- EcoBoost turbo oomph
- Foxy, boxy, clone-free body
- Supremely cozy bucket seats
- More features than a 12-plex theater
- Taller adults might get squished in third-row seat
- Front headrests tilt too far forward in search of five-star safety
- Top model’s in Range Rover Sport price territory
A singular look, along with top-shelf turbo power and features, earns the 2011 Ford Flex our top score among utility vehicles.
The 2011 Ford Flex has angled its way into a rare phenomenon. Sales are increasing as it enters its third model year and as more SUV and wagon shoppers realize the square-jawed crossover is one of the best-riding, quickest vehicles available.
If the Flex’s collection of rectangles took you a while to warm to, you’re forgiven. It honestly doesn’t look like anything else on the showroom floor, save for a passing resemblance to a Range Rover. The cues are concept-car pure outside, with a rich-looking cabin standard on even the base $29,000 Flex. Borrowing from the MINI playbook, Ford lets you choose the roof color, mirror finishes, bigger wheels, and even a houndstooth-plaid interior. It’s as American as an old Ford Fairline, but Chanel-smart.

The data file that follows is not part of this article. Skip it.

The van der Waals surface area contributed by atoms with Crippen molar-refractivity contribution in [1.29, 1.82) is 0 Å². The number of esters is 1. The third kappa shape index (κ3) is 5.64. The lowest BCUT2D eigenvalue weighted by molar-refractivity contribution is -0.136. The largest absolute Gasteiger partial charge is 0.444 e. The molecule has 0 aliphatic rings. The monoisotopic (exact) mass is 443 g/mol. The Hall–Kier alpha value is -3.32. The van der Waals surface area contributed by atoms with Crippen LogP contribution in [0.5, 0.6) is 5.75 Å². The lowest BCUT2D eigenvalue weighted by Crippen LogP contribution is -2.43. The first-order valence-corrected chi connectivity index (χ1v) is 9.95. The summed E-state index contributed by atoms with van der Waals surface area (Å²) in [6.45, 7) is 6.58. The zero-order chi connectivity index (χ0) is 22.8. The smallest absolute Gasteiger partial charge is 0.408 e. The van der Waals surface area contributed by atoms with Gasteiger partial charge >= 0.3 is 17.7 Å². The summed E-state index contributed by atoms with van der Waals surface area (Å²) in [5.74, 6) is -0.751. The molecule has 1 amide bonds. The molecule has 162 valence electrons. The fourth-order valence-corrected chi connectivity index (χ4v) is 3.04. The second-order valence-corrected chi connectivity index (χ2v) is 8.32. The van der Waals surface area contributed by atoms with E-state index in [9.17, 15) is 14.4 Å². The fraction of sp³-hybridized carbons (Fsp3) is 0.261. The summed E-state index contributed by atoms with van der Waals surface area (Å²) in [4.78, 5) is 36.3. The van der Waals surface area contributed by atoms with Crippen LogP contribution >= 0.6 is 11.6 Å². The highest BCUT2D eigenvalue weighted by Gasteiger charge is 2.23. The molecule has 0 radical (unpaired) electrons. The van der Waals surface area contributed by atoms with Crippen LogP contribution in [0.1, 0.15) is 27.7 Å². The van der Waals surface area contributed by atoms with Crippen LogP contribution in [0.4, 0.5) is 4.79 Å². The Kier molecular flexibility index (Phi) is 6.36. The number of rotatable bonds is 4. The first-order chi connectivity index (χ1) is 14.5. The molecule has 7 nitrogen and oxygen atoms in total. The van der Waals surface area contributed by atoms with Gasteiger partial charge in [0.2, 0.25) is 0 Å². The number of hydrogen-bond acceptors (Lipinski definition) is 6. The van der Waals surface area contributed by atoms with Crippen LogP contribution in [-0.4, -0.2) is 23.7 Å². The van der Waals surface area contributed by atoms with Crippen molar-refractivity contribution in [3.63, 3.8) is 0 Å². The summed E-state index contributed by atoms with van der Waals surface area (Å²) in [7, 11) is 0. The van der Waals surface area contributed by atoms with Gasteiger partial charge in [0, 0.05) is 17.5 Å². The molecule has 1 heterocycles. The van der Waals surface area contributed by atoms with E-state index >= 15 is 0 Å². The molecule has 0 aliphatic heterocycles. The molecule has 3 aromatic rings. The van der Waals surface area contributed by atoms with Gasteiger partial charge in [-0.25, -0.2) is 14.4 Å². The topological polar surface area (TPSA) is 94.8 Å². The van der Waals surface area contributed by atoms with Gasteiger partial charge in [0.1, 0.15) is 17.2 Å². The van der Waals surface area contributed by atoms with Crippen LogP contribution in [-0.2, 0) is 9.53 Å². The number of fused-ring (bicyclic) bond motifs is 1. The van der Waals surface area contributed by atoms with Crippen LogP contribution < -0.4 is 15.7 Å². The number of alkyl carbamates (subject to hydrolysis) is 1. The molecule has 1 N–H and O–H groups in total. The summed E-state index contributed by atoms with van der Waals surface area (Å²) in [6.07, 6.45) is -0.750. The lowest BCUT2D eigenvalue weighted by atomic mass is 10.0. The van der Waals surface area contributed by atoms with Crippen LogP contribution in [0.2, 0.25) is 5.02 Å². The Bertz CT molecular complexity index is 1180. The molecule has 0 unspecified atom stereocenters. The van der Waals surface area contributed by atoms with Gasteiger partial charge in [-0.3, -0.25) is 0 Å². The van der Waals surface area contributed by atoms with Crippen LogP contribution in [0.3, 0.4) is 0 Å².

It’s just as pleasant to drive, a step up from the GM crossovers (Enclave, Acadia, Traverse) and even the winning Acura MDX. The Flex has a superior ride; a turbocharged V-6 engine whistles out more than 350 horsepower; and optional all-wheel drive has your back when winter’s at its worst. It’s possibly more comfortable than your living-room furniture, too, with soft but supportive front- and second-row buckets and a third-row seat that even adults will find
The Flex is among the safest vehicles you can buy—and once it’s loaded with the new Titanium package, it’s every bit as luxurious as a Lincoln MKT, which shares all its running gear. It outpaces even the Range Rover with e-gear like real-time traffic and movie times, an in-car refrigerator, and second-row footrests for your most important passengers. It may sticker at an oxygen-free $55,000, but the Flex Platinum is missing only exotica like night vision and in-car satellite TV in its quest to out-feature every family car on the road.